Good Governance, Corruption, and Forest Protection

Critical insights from environmental anthropology

Authored by: Pauline von Hellermann

Routledge Handbook of Environmental Anthropology

Print publication date:  August  2016
Online publication date:  August  2016

Print ISBN: 9781138782877
eBook ISBN: 9781315768946
Adobe ISBN: 9781317667964

10.4324/9781315768946.ch24

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Abstract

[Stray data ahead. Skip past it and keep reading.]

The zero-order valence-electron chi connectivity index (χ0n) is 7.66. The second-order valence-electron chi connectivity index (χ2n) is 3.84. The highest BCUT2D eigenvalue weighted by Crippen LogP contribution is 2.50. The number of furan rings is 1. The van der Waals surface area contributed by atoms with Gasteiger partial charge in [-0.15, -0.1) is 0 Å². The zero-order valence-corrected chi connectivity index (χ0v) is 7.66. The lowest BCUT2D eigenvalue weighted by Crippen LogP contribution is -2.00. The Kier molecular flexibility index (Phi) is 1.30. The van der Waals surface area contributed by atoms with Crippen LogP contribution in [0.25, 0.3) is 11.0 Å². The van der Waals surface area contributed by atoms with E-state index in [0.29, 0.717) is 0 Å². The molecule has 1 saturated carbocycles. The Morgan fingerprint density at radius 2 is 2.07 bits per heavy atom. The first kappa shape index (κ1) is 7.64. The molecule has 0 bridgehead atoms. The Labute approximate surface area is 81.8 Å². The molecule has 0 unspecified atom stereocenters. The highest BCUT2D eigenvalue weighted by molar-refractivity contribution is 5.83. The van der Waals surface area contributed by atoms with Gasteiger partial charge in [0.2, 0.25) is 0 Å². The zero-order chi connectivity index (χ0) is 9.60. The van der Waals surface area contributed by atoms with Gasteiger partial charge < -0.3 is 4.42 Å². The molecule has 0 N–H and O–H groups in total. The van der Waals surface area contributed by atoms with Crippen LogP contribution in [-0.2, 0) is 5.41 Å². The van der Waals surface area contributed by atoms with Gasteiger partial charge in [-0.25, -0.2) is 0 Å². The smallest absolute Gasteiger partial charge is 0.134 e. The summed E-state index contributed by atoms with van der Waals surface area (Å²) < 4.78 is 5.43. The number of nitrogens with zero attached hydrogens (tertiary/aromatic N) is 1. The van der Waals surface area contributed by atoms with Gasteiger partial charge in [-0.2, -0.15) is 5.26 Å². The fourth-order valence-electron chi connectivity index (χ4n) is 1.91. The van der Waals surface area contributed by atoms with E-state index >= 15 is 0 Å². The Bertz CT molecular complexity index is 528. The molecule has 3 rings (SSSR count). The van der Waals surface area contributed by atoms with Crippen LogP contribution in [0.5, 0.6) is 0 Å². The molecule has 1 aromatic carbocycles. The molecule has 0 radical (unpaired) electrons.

Since the 1990s, the idea of ‘good governance’ has become one of the leading paradigms in tropical forest conservation, as in international development as a whole. ‘Bad’ governance – weak institutions, inefficiency, corruption, and illegal activities – is now widely regarded as a major cause of deforestation; ‘good’ governance – institutional reform, the combat of corruption and crime and the promotion of efficiency, rule of law, transparency, accountability, and participation – as the route towards forest protection. These principles have informed recent policy initiatives in tropical forest conservation in various ways. Advocated and supported by the World Bank, the United Nations (UN), and other donors, there has been a widespread shift towards decentralised and participatory forms of forest management, as greater participation is believed to reduce opportunities for mismanagement and corruption. In addition, a series of Forest Law Enforcement and Governance (FLEG) initiatives, including the European Commission’s Action Plan on Forest Law Enforcement, Governance and Trade (FLEGT) have been established since 2001, with the aim to combat illegal logging and corruption in the forest sector through various measures, including licensing schemes (Brown et al. 2008). Greenpeace, too, responsible for one of the first investigations into illegal logging in the 1990s, campaigns for the setting up and improvement of verification schemes. The promotion of good governance is also a core component of the United Nations Collaborative Programme on Reducing Emissions from Deforestation and Forest Degradation (UN-REDD and REDD+), which aims to prevent deforestation by creating a financial value for the carbon stored in old-growth high forest. The activities and funding of REDD+, as well as those of the related Forest Carbon Partnership Facility, have so far focused on helping producer governments to demonstrate their ‘readiness’ to participate, through democratic governance, anti-corruption initiatives, and improving transparency.

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